Andrew spotted something, with Pauline

How many attempts do you think it takes before I manage to get a picture containing my own image plus a specific object? Far too many. All for the sake of a lame pun too. Remember the sweet counter at English Woolworths all those years ago?

Pick and Mick

No, you’re right, it really wasn’t worth all that effort. But a lot of the artefacts here remind us that it once was a very intensive, industrial area.

Another place we haven’t been for a while is Chester Zoo. Time to rectify that. And in the process, take advantage of the opportunity for all our overseas visitors to meet up with some young children, but not in an enclosed space, like someone’s house.

Helen (from Australia) took Martha and William to the zoo. Liesel (from Northenden) drove there with her Mom, Leslie (from Anchorage. And I accompanied Pauline and Andrew (visiting from New Zealand) after they’d picked up their rental vehicle. It’s up to one of them to document the actual shenanigans surrounding the collection of their vehicle, but in summary: what a palaver! We’d gone to the drop-off point rather then reception at first. I can blame the GPS, or the bus parked right in front of the Reception sign, which, to be honest, wasn’t all that prominent even without buses blocking the view. For more details, contact Pauline or Andrew. But we got there in the end.

Martha and William were in good form, meeting several people new to them in one go must be a bit daunting for a young child. Crumbs, I find it hard meeting lots of new people all in one go.

I didn’t know whether we’d see any animals or not, we often don’t with Martha and William, so I was pleased to snap this bird soon after we entered the zoo.

Starling

I had to stand on tiptoes and hold the phone up high, but I captured these giant otters having a nap in the sunshine.

Giant otters
Ibis

How strange, to see a pair of bright red ibises hiding amongst the flamingoes, we thought.

In the end, we saw plenty of animals today, we stopped for a picnic lunch, we played in the playground and, best of all, we avoided the shop and the bat cave, being indoor venues. Martha and William now have new cuddlies from Alaska, a sea otter and a mammoth respectively. Sadly, the mammoth has a fractured incisor. That’s what happens when you swing a mammoth round by its tusk!

After Helen took the children home, Liesel and Mom left too, leaving me and my sister and brother-in-law to have some fun our own. We found the aviaries and managed to get quite close to some of the birds.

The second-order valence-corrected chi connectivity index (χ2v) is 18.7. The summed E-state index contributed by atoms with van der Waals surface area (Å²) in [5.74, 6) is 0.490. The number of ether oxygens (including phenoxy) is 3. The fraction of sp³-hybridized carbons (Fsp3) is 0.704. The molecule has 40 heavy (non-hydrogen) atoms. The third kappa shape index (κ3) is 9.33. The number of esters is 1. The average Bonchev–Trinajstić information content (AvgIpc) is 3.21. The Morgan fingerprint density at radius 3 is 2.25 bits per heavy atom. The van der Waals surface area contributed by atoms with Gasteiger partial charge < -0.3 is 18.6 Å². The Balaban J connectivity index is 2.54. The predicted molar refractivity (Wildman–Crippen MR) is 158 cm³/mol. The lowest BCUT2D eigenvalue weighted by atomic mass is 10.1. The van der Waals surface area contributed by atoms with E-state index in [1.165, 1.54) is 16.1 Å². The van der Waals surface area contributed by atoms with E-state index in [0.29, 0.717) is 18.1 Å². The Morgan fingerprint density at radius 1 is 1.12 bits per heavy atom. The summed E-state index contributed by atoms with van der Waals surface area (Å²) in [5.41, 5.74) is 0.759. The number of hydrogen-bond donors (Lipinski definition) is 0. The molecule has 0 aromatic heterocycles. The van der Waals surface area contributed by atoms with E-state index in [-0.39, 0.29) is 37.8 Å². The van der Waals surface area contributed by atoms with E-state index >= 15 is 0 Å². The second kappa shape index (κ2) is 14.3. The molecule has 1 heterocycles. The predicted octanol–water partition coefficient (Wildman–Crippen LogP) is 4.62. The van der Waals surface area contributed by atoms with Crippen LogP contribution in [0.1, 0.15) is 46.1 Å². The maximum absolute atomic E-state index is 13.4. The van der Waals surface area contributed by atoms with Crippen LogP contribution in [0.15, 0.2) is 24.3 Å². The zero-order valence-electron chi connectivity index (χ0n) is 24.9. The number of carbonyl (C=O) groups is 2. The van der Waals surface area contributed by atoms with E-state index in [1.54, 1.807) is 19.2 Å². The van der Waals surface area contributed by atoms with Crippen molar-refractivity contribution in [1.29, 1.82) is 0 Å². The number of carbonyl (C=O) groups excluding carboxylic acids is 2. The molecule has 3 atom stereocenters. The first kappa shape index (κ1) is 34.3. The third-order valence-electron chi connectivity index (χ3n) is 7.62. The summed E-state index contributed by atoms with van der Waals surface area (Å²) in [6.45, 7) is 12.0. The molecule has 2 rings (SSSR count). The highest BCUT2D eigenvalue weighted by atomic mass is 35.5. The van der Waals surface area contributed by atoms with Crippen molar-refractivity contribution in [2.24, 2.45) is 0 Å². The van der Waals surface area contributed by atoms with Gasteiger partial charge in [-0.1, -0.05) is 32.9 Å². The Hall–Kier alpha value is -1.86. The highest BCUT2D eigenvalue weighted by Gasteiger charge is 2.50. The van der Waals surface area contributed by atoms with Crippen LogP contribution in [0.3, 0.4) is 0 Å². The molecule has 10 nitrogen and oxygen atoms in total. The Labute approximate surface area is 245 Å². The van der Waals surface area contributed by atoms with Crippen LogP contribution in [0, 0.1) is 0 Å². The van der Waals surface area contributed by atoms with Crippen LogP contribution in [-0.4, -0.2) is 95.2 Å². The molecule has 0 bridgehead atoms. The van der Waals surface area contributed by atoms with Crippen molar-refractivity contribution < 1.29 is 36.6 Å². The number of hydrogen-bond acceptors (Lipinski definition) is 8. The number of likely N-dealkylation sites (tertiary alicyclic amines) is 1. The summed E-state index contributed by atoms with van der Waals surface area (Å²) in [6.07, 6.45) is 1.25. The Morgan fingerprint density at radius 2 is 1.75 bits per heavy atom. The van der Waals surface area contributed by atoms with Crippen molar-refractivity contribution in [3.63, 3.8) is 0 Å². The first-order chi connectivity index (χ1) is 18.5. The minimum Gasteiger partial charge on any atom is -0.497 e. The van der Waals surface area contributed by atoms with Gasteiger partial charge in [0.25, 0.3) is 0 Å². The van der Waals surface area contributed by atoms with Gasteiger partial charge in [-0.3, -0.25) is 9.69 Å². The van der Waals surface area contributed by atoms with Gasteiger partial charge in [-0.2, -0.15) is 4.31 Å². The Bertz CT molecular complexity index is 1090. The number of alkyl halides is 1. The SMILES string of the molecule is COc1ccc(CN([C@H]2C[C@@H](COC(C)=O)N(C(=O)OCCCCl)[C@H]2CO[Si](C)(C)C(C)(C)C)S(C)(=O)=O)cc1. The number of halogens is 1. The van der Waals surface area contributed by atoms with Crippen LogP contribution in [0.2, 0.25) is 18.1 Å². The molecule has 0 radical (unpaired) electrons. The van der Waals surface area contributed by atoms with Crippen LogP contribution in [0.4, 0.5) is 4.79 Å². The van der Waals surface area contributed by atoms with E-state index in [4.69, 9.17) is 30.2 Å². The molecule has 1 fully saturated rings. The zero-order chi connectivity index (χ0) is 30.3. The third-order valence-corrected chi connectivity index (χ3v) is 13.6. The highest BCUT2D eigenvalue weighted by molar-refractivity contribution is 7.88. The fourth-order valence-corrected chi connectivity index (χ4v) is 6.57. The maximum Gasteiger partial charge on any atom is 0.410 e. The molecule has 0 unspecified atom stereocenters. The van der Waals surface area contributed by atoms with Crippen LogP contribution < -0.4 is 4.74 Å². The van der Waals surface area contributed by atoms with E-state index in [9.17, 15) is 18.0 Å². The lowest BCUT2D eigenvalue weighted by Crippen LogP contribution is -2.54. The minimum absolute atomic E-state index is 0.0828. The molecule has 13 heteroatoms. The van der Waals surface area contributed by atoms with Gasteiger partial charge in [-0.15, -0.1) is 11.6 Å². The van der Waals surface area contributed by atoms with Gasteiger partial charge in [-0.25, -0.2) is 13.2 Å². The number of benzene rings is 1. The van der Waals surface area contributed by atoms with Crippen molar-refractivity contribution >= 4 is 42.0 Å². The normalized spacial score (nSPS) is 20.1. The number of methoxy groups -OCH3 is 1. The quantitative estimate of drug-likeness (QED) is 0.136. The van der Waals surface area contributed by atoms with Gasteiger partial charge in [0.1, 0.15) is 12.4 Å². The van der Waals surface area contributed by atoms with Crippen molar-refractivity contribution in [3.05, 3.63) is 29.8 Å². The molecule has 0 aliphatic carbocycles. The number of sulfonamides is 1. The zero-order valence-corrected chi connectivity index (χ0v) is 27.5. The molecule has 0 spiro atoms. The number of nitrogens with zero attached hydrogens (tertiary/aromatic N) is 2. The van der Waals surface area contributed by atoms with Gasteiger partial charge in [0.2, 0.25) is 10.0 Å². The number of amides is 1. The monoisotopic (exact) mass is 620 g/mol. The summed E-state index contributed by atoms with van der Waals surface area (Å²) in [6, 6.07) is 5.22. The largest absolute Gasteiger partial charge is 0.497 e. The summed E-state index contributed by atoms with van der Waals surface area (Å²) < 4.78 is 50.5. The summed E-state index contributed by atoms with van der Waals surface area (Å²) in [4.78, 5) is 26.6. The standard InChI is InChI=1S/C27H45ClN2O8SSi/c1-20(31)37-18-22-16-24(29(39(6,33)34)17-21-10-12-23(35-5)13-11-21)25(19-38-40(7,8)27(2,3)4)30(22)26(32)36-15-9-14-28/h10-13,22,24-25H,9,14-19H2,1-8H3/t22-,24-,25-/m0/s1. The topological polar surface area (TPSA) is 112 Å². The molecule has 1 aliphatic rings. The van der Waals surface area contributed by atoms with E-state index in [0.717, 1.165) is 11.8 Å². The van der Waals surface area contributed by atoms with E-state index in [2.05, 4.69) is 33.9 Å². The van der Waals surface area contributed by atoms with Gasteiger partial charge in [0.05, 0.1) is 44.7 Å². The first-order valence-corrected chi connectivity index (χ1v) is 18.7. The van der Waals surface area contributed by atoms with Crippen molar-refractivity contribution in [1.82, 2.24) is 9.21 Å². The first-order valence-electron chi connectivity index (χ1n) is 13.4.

Bali myna

I don’t know if they expected to be fed, but if so, they were disappointed by us three.

Java sparrow

While wandering around the Islands, a part of the zoo that we seldom reach, we noticed slow boats passing by underneath. Let’s go for a boat ride, we all said in unsion, with harmonies very similar to the Bee Gees. So we did. A nice 20-minute, slow journey, along the Lazy River.

Lazy River boat

From the boat, we caught sight of the orang utans but we saw them more clearly afterwards.

Orang utans

But what a lovely family day that was, if a little tiring.

Helen, Mick, Andrew, Liesel, Leslie, Pauline,Martha, William

And what a treat supper was: bangers and mash.

I hope you get a chance to listen to Mick’s Matrimonial Music Mix, two hours of songs about Love and Marriage. Visit Mixcloud and the new shows will appear here. It’s on Wythenshawe Radio WFM at 2pm Friday.

So, why that particular theme? Because my baby girl, Jenny, is getting married at the weekend. So it’s a very exciting time, we’re all busy preparing for a long weekend of jollity and fun and a wedding ceremony. Aha, you’re thinking, this is why people are arriving from all around the planet. Stay tuned for wedding antics and everything!

Adventures with hair

I don’t think I’d even heard of Clifton Country Park before being invited to join the family there. It’s in Stockport which I thought was just a dirty old town with a Media City to brighten it up. But no, there is green space and a wonderful playground.

It’s easy to find, unlike the pay stations. But that’s because they don’t actually exist: very unusually, there’s no charge to park here. Don’t tell anyone, they might get ideas.

It was lovely to see Jenny and Liam and the children and their Auntie Helen and it was really nice to see Amy again after all this time too. Amy is one of Helen’s school chums and I haven’t seen her since her now 13-year old was a wee toddler. 

Amy and Helen

Here’s the latest school photograph and I apologise for the flasher in the background, I didn’t notice him at the time.

As you can see, it was a gorgeous day and Martha and William made good use of most of the play equipment.

Martha the swinger

Well, we all did.

Martha, William, Helen, Jenny, Mick, Liam on the rope swing

Helen is still plying her trade as a hairdresser and at home, she was more than happy to shear us all. Anyone would think there’s a big family event coming up, or something.

Meanwhile in Anchorage, Liesel is trying to do too much in the time left before she returns home to the UK.

Liesel and Jyoti : Ladies of leisure lounging about but just for a moment

The first blackberry of the year was disappointingly bitter. I think other people may have picked the best ones.

A blackberry

The apples growing in the church yard looked good though, but I did not go scrumping on this occasion. I left them for the people who turn up each week to tidy up the church yard and cemetery.

St Wilfrid’s apples
A goose washing his hair in the river

I didn’t get my 10,000 steps in one day this week, but I certainly burnt some calories. I walked up and down the stairs probably a dozen times, mostly carrying heavy, bulky stuff to take to the storage unit. Anyone would think I’m trying to make space in our luxury apartment for visitors or something. During this heatwave, any form of activity is really difficult. But then, sitting around doing nothing in this heat is quite exhaustng too!